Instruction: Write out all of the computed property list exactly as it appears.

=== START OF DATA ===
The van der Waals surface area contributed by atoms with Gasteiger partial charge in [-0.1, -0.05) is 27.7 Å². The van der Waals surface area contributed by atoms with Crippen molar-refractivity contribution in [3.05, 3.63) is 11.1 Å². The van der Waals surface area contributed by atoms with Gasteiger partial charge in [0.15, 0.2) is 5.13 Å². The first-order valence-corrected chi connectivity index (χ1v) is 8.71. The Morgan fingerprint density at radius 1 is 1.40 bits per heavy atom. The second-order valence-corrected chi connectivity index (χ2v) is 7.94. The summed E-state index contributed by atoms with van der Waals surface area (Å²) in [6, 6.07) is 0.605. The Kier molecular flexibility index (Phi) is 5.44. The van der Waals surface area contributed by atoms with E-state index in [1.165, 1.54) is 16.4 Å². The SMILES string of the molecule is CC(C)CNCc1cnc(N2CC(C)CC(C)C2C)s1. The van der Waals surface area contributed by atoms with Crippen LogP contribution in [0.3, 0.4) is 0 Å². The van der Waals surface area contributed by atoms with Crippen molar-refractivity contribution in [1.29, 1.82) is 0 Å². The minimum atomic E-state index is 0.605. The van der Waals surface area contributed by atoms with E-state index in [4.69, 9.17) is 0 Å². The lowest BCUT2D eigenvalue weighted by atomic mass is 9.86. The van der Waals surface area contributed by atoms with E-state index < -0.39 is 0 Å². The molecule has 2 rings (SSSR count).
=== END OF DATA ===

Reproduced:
The van der Waals surface area contributed by atoms with Gasteiger partial charge in [-0.1, -0.05) is 27.7 Å². The van der Waals surface area contributed by atoms with Crippen molar-refractivity contribution in [3.05, 3.63) is 11.1 Å². The van der Waals surface area contributed by atoms with Gasteiger partial charge in [0.15, 0.2) is 5.13 Å². The first-order valence-corrected chi connectivity index (χ1v) is 8.71. The Morgan fingerprint density at radius 1 is 1.40 bits per heavy atom. The second-order valence-corrected chi connectivity index (χ2v) is 7.94. The summed E-state index contributed by atoms with van der Waals surface area (Å²) in [6, 6.07) is 0.605. The Kier molecular flexibility index (Phi) is 5.44. The van der Waals surface area contributed by atoms with E-state index in [1.165, 1.54) is 16.4 Å². The SMILES string of the molecule is CC(C)CNCc1cnc(N2CC(C)CC(C)C2C)s1. The van der Waals surface area contributed by atoms with Crippen LogP contribution in [0.3, 0.4) is 0 Å². The van der Waals surface area contributed by atoms with Crippen molar-refractivity contribution in [1.29, 1.82) is 0 Å². The minimum atomic E-state index is 0.605. The van der Waals surface area contributed by atoms with E-state index in [4.69, 9.17) is 0 Å². The lowest BCUT2D eigenvalue weighted by atomic mass is 9.86. The van der Waals surface area contributed by atoms with E-state index < -0.39 is 0 Å². The molecule has 2 rings (SSSR count).